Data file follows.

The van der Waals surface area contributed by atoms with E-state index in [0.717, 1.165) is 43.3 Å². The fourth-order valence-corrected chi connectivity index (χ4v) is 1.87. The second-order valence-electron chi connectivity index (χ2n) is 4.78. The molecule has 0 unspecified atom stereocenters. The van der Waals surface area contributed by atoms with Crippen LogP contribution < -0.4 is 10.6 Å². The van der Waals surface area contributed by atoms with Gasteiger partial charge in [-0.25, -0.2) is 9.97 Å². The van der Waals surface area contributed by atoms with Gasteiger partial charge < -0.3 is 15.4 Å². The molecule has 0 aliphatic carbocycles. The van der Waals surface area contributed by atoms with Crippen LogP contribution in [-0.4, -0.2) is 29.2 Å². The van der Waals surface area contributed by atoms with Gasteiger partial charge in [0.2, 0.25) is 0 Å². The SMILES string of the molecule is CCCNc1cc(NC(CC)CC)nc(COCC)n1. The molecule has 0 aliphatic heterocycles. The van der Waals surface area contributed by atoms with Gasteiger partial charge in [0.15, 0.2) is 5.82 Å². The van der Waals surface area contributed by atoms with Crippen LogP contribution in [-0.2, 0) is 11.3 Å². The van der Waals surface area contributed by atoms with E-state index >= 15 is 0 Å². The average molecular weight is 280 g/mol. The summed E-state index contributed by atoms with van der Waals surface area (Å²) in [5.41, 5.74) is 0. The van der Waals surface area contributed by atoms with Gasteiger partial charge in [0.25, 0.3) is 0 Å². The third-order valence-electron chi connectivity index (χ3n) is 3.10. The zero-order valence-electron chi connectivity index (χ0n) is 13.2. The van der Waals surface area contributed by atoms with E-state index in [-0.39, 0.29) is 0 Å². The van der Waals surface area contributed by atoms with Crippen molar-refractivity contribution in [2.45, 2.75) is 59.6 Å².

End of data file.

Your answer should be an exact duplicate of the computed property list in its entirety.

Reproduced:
The van der Waals surface area contributed by atoms with E-state index in [0.717, 1.165) is 43.3 Å². The fourth-order valence-corrected chi connectivity index (χ4v) is 1.87. The second-order valence-electron chi connectivity index (χ2n) is 4.78. The molecule has 0 unspecified atom stereocenters. The van der Waals surface area contributed by atoms with Crippen LogP contribution < -0.4 is 10.6 Å². The van der Waals surface area contributed by atoms with Gasteiger partial charge in [-0.25, -0.2) is 9.97 Å². The van der Waals surface area contributed by atoms with Gasteiger partial charge < -0.3 is 15.4 Å². The molecule has 0 aliphatic carbocycles. The van der Waals surface area contributed by atoms with Crippen LogP contribution in [-0.4, -0.2) is 29.2 Å². The van der Waals surface area contributed by atoms with Gasteiger partial charge in [0.2, 0.25) is 0 Å². The SMILES string of the molecule is CCCNc1cc(NC(CC)CC)nc(COCC)n1. The molecule has 0 aliphatic heterocycles. The van der Waals surface area contributed by atoms with Gasteiger partial charge in [0.15, 0.2) is 5.82 Å². The van der Waals surface area contributed by atoms with Crippen LogP contribution in [-0.2, 0) is 11.3 Å². The van der Waals surface area contributed by atoms with E-state index >= 15 is 0 Å². The average molecular weight is 280 g/mol. The summed E-state index contributed by atoms with van der Waals surface area (Å²) in [5.41, 5.74) is 0. The van der Waals surface area contributed by atoms with Gasteiger partial charge in [0.25, 0.3) is 0 Å². The third-order valence-electron chi connectivity index (χ3n) is 3.10. The zero-order valence-electron chi connectivity index (χ0n) is 13.2. The van der Waals surface area contributed by atoms with E-state index in [-0.39, 0.29) is 0 Å². The van der Waals surface area contributed by atoms with Crippen molar-refractivity contribution in [2.45, 2.75) is 59.6 Å².